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Discussion Starter · #1 ·
I searched threads to delete egr valve but most seemed to relate to later models. I have an 85 2.8 with carb and want to delete the egr. Is it as simple as removing and plugging vacum lines and put a plate on the exhaust manifold? Or is there more to it to avoid check engine light, etc.? Sorry if this is a dup question.
 

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Its gonna throw a code just removing it. Not sure how to remove it on the older ones like that. Not really sure what they use to turn the ses light on. If its a simple ecm then it has to be tuned out but who can do that or even has the stuff I have no clue.
 

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I'm a little confused. Your 85 shouldn't have a ecm. At least none of the ones I owned, 86 was the first year for the 2.8 to have an ecm.

Somebody on ebay sells a block off plate or just make one yourself. I made a plate and capped/plugged the vacuum lines.
 
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Discussion Starter · #5 ·
I don't think it does have an ecm. Also, I just checked it this morning and instead of bolting directly onto the exhaust manifold, there are three steel tubes, on coming from each exhuast port, off of the manifold. So looks like it might be pretty easy or just install a set of hedders. thanks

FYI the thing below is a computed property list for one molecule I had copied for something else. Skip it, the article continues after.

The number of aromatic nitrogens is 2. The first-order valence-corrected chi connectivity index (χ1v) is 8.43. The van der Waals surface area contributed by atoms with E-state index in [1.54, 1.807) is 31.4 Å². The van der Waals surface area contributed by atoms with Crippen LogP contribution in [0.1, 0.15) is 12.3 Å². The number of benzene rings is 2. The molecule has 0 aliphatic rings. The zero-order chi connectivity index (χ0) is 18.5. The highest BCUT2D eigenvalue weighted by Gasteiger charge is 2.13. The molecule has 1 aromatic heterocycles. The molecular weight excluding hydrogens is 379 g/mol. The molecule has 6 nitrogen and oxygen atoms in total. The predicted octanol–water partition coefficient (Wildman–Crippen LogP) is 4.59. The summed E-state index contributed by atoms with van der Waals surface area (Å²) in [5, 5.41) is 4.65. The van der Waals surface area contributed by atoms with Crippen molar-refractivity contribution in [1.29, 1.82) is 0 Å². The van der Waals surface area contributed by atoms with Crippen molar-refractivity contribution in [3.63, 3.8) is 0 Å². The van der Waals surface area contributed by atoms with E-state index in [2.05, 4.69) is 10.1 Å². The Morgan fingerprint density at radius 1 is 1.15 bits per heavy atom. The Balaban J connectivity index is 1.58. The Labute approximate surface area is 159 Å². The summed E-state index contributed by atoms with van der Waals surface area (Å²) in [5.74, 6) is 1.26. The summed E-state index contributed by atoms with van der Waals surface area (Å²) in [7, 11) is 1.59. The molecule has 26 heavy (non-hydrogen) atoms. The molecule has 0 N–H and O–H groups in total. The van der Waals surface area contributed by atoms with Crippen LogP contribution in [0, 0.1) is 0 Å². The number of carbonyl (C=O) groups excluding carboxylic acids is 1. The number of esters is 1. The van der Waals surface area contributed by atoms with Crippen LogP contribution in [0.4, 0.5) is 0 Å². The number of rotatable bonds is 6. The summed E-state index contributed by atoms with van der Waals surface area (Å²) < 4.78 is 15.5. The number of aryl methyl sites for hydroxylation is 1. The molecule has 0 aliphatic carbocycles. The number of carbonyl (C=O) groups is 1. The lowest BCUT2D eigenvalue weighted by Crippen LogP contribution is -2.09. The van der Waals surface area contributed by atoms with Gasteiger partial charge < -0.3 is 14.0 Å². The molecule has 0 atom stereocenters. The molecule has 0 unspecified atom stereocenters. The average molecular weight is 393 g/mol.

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I had an 83 2.8 stick,made my own block off plate,advanced the timing a little and got a smoother more powerful operation.Do you have emission inspections ?
 

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txranger, those are for the Air Injection Reactor (A.I.R.). They inject fresh air (oxygen) into the hot exhaust stream coming out of the motor, to help burn the residual hydrocarbons and carbon monoxide.
 

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I have an '84 2.8l that I took the EGR (A.I.R.) pump off. Since I also have a '92 engine in mine with serpentine belt, all i had to do was remove the pump, block off a few vacuum hoses, and where the lines go into your manifold I used some pipe plugs usually used for plumbing. I believe they were around 1/4" plugs (not sure though because I did this back in 2005).

also had to change the serpentine belt to a unique size (305k6)
 

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EGR and A.I.R. are two very different things.
 

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Datchev: 2.8s didn't have ECMs before 86, unless they were Cali or High Altitude Emissions. Check the carb for a mixture control solenoid on top, if there isn't one it's federal.

Txranger: if you do block the EGR off, you will need to mess with your timing and your fuel mixture to make it run properly, I believe you'll have to richen it up just a bit and you will for sure have to advance your timing about 2-5 degrees. The downside to this swap is that it's gonna make it damn near impossible to pass emissions testing if you have it, unless you have access to a 4 or 5-gas analyzer to tune with before you go in for inspections.